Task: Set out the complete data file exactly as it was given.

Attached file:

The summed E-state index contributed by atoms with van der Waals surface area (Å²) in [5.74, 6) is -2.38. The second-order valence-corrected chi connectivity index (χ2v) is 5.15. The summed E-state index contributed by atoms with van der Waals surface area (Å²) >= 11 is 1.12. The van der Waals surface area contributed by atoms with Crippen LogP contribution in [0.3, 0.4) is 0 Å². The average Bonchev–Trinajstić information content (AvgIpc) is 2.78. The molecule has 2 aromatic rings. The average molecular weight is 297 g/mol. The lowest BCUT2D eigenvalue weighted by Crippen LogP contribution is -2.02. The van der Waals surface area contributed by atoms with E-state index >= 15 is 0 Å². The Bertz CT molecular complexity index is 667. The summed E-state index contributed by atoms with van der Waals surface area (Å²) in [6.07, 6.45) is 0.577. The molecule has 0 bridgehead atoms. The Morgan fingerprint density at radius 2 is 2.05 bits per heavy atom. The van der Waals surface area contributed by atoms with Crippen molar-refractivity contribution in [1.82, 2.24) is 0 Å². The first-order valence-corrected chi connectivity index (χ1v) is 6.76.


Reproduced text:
The summed E-state index contributed by atoms with van der Waals surface area (Å²) in [5.74, 6) is -2.38. The second-order valence-corrected chi connectivity index (χ2v) is 5.15. The summed E-state index contributed by atoms with van der Waals surface area (Å²) >= 11 is 1.12. The van der Waals surface area contributed by atoms with Crippen LogP contribution in [0.3, 0.4) is 0 Å². The average Bonchev–Trinajstić information content (AvgIpc) is 2.78. The molecule has 2 aromatic rings. The average molecular weight is 297 g/mol. The lowest BCUT2D eigenvalue weighted by Crippen LogP contribution is -2.02. The van der Waals surface area contributed by atoms with E-state index >= 15 is 0 Å². The Bertz CT molecular complexity index is 667. The summed E-state index contributed by atoms with van der Waals surface area (Å²) in [6.07, 6.45) is 0.577. The molecule has 0 bridgehead atoms. The Morgan fingerprint density at radius 2 is 2.05 bits per heavy atom. The van der Waals surface area contributed by atoms with Crippen molar-refractivity contribution in [1.82, 2.24) is 0 Å². The first-order valence-corrected chi connectivity index (χ1v) is 6.76.